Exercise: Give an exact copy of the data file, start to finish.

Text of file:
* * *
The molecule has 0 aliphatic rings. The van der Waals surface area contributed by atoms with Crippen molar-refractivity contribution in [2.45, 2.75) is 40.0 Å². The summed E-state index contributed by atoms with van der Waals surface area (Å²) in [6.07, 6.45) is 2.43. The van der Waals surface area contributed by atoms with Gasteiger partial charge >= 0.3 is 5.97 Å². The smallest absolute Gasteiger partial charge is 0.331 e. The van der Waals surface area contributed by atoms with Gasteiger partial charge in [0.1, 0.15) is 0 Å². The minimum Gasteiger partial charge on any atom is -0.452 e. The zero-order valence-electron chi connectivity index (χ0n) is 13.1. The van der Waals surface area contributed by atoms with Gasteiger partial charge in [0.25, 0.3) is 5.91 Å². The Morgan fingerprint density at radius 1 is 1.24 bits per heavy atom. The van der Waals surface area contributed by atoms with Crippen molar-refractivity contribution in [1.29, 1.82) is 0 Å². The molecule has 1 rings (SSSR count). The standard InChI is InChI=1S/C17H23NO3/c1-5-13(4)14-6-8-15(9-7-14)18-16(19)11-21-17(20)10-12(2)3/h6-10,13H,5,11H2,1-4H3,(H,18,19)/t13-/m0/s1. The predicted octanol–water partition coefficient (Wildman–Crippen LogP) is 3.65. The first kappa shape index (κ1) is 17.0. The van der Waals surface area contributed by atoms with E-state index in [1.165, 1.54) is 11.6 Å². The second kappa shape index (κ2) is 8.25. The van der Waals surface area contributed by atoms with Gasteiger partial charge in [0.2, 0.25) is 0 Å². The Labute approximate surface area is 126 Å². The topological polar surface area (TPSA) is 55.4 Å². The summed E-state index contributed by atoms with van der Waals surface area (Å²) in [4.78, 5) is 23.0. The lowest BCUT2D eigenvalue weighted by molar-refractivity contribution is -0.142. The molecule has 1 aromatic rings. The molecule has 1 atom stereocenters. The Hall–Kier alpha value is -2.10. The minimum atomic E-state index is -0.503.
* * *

The molecule has 0 aliphatic rings. The van der Waals surface area contributed by atoms with Crippen molar-refractivity contribution in [2.45, 2.75) is 40.0 Å². The summed E-state index contributed by atoms with van der Waals surface area (Å²) in [6.07, 6.45) is 2.43. The van der Waals surface area contributed by atoms with Gasteiger partial charge >= 0.3 is 5.97 Å². The smallest absolute Gasteiger partial charge is 0.331 e. The van der Waals surface area contributed by atoms with Gasteiger partial charge in [0.1, 0.15) is 0 Å². The minimum Gasteiger partial charge on any atom is -0.452 e. The zero-order valence-electron chi connectivity index (χ0n) is 13.1. The van der Waals surface area contributed by atoms with Gasteiger partial charge in [0.25, 0.3) is 5.91 Å². The Morgan fingerprint density at radius 1 is 1.24 bits per heavy atom. The van der Waals surface area contributed by atoms with Crippen molar-refractivity contribution in [1.29, 1.82) is 0 Å². The molecule has 1 rings (SSSR count). The standard InChI is InChI=1S/C17H23NO3/c1-5-13(4)14-6-8-15(9-7-14)18-16(19)11-21-17(20)10-12(2)3/h6-10,13H,5,11H2,1-4H3,(H,18,19)/t13-/m0/s1. The predicted octanol–water partition coefficient (Wildman–Crippen LogP) is 3.65. The first kappa shape index (κ1) is 17.0. The van der Waals surface area contributed by atoms with E-state index in [1.165, 1.54) is 11.6 Å². The second kappa shape index (κ2) is 8.25. The van der Waals surface area contributed by atoms with Gasteiger partial charge in [0.2, 0.25) is 0 Å². The Labute approximate surface area is 126 Å². The topological polar surface area (TPSA) is 55.4 Å². The summed E-state index contributed by atoms with van der Waals surface area (Å²) in [4.78, 5) is 23.0. The lowest BCUT2D eigenvalue weighted by molar-refractivity contribution is -0.142. The molecule has 1 aromatic rings. The molecule has 1 atom stereocenters. The Hall–Kier alpha value is -2.10. The minimum atomic E-state index is -0.503.